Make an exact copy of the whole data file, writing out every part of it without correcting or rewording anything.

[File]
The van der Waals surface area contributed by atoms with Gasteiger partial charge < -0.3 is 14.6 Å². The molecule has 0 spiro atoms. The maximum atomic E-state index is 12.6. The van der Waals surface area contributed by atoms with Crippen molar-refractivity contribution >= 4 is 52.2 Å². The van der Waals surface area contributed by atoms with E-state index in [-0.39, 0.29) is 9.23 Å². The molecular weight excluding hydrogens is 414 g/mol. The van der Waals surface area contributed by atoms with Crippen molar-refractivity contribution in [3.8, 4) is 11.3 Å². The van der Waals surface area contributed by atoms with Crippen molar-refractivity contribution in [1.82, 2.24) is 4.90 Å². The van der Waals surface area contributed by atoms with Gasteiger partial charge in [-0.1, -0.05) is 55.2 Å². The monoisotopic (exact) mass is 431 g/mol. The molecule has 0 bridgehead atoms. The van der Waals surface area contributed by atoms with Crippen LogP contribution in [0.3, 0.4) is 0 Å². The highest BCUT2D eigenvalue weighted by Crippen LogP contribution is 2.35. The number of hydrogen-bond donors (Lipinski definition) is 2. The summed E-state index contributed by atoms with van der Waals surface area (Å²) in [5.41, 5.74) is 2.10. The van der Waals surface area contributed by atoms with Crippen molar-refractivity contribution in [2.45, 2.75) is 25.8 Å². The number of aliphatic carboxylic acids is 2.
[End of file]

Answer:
The van der Waals surface area contributed by atoms with Gasteiger partial charge < -0.3 is 14.6 Å². The molecule has 0 spiro atoms. The maximum atomic E-state index is 12.6. The van der Waals surface area contributed by atoms with Crippen molar-refractivity contribution >= 4 is 52.2 Å². The van der Waals surface area contributed by atoms with E-state index in [-0.39, 0.29) is 9.23 Å². The molecular weight excluding hydrogens is 414 g/mol. The van der Waals surface area contributed by atoms with Crippen molar-refractivity contribution in [3.8, 4) is 11.3 Å². The van der Waals surface area contributed by atoms with Crippen molar-refractivity contribution in [1.82, 2.24) is 4.90 Å². The van der Waals surface area contributed by atoms with Gasteiger partial charge in [-0.1, -0.05) is 55.2 Å². The monoisotopic (exact) mass is 431 g/mol. The molecule has 0 bridgehead atoms. The van der Waals surface area contributed by atoms with Crippen LogP contribution in [0.3, 0.4) is 0 Å². The highest BCUT2D eigenvalue weighted by Crippen LogP contribution is 2.35. The number of hydrogen-bond donors (Lipinski definition) is 2. The summed E-state index contributed by atoms with van der Waals surface area (Å²) in [5.41, 5.74) is 2.10. The van der Waals surface area contributed by atoms with Crippen molar-refractivity contribution in [2.45, 2.75) is 25.8 Å². The number of aliphatic carboxylic acids is 2.